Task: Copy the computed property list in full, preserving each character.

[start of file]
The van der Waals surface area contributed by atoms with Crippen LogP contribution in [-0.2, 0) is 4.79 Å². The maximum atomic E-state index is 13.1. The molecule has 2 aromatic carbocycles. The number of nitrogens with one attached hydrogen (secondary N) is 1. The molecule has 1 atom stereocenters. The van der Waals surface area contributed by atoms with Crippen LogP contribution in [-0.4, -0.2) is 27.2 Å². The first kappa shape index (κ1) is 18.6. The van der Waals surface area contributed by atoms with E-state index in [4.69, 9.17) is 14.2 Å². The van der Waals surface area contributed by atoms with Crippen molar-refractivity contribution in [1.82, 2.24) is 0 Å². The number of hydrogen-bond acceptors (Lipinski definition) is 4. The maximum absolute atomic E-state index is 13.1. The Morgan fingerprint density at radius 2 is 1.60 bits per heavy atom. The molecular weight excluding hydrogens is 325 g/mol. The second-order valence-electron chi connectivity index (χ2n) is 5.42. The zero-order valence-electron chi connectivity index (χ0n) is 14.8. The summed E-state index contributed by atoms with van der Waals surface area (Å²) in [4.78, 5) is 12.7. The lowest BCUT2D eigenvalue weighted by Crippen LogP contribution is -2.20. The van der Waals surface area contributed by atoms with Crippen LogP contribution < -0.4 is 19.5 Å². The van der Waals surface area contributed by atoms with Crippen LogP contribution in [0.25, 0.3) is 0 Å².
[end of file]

The van der Waals surface area contributed by atoms with Crippen LogP contribution in [-0.2, 0) is 4.79 Å². The maximum atomic E-state index is 13.1. The molecule has 2 aromatic carbocycles. The number of nitrogens with one attached hydrogen (secondary N) is 1. The molecule has 1 atom stereocenters. The van der Waals surface area contributed by atoms with Crippen LogP contribution in [-0.4, -0.2) is 27.2 Å². The first kappa shape index (κ1) is 18.6. The van der Waals surface area contributed by atoms with E-state index in [4.69, 9.17) is 14.2 Å². The van der Waals surface area contributed by atoms with Crippen molar-refractivity contribution in [1.82, 2.24) is 0 Å². The number of hydrogen-bond acceptors (Lipinski definition) is 4. The maximum absolute atomic E-state index is 13.1. The Morgan fingerprint density at radius 2 is 1.60 bits per heavy atom. The molecular weight excluding hydrogens is 325 g/mol. The second-order valence-electron chi connectivity index (χ2n) is 5.42. The zero-order valence-electron chi connectivity index (χ0n) is 14.8. The summed E-state index contributed by atoms with van der Waals surface area (Å²) in [4.78, 5) is 12.7. The lowest BCUT2D eigenvalue weighted by Crippen LogP contribution is -2.20. The van der Waals surface area contributed by atoms with Crippen LogP contribution < -0.4 is 19.5 Å². The van der Waals surface area contributed by atoms with Crippen LogP contribution in [0.25, 0.3) is 0 Å².